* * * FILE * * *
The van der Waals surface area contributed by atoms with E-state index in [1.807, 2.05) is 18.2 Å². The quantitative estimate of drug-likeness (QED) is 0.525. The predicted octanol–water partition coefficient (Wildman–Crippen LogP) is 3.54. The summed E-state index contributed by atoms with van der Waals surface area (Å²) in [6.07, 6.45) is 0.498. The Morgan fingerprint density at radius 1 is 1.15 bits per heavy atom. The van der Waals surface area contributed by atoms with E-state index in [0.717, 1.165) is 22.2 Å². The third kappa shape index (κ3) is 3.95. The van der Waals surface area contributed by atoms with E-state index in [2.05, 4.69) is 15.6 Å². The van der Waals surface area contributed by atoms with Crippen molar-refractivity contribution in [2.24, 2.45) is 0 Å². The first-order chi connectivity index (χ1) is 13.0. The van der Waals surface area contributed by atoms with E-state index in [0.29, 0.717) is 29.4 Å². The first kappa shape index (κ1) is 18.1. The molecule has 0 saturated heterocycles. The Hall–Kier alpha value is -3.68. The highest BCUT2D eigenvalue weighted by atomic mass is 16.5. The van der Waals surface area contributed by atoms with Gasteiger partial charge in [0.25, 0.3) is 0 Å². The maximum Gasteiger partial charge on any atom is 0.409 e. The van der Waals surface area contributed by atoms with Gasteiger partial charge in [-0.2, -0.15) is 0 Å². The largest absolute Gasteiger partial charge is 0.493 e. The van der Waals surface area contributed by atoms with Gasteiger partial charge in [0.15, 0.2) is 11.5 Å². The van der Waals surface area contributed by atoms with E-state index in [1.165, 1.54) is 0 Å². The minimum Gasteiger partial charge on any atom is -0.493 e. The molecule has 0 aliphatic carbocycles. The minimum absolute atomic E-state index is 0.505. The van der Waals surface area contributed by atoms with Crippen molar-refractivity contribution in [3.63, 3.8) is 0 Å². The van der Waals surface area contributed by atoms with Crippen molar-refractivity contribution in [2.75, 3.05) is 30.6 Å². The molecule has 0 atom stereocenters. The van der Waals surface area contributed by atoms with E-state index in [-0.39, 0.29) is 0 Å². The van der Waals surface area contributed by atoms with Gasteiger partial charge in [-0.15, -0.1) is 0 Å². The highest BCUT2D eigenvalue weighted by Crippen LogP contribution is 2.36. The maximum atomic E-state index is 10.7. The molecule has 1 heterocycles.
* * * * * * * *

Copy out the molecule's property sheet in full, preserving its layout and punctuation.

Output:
The van der Waals surface area contributed by atoms with E-state index in [1.807, 2.05) is 18.2 Å². The quantitative estimate of drug-likeness (QED) is 0.525. The predicted octanol–water partition coefficient (Wildman–Crippen LogP) is 3.54. The summed E-state index contributed by atoms with van der Waals surface area (Å²) in [6.07, 6.45) is 0.498. The Morgan fingerprint density at radius 1 is 1.15 bits per heavy atom. The van der Waals surface area contributed by atoms with E-state index in [0.717, 1.165) is 22.2 Å². The third kappa shape index (κ3) is 3.95. The van der Waals surface area contributed by atoms with E-state index in [2.05, 4.69) is 15.6 Å². The van der Waals surface area contributed by atoms with Crippen molar-refractivity contribution in [2.24, 2.45) is 0 Å². The first-order chi connectivity index (χ1) is 13.0. The van der Waals surface area contributed by atoms with E-state index in [0.29, 0.717) is 29.4 Å². The first kappa shape index (κ1) is 18.1. The molecule has 0 saturated heterocycles. The Hall–Kier alpha value is -3.68. The highest BCUT2D eigenvalue weighted by atomic mass is 16.5. The van der Waals surface area contributed by atoms with Gasteiger partial charge in [0.25, 0.3) is 0 Å². The maximum Gasteiger partial charge on any atom is 0.409 e. The van der Waals surface area contributed by atoms with Gasteiger partial charge in [-0.2, -0.15) is 0 Å². The largest absolute Gasteiger partial charge is 0.493 e. The van der Waals surface area contributed by atoms with Gasteiger partial charge in [0.15, 0.2) is 11.5 Å². The van der Waals surface area contributed by atoms with E-state index in [1.165, 1.54) is 0 Å². The minimum Gasteiger partial charge on any atom is -0.493 e. The molecule has 0 aliphatic carbocycles. The minimum absolute atomic E-state index is 0.505. The van der Waals surface area contributed by atoms with Crippen molar-refractivity contribution in [3.63, 3.8) is 0 Å². The van der Waals surface area contributed by atoms with Crippen molar-refractivity contribution in [2.75, 3.05) is 30.6 Å². The molecule has 0 atom stereocenters. The van der Waals surface area contributed by atoms with E-state index in [-0.39, 0.29) is 0 Å². The van der Waals surface area contributed by atoms with Gasteiger partial charge in [-0.15, -0.1) is 0 Å². The highest BCUT2D eigenvalue weighted by Crippen LogP contribution is 2.36. The maximum atomic E-state index is 10.7. The molecule has 1 heterocycles.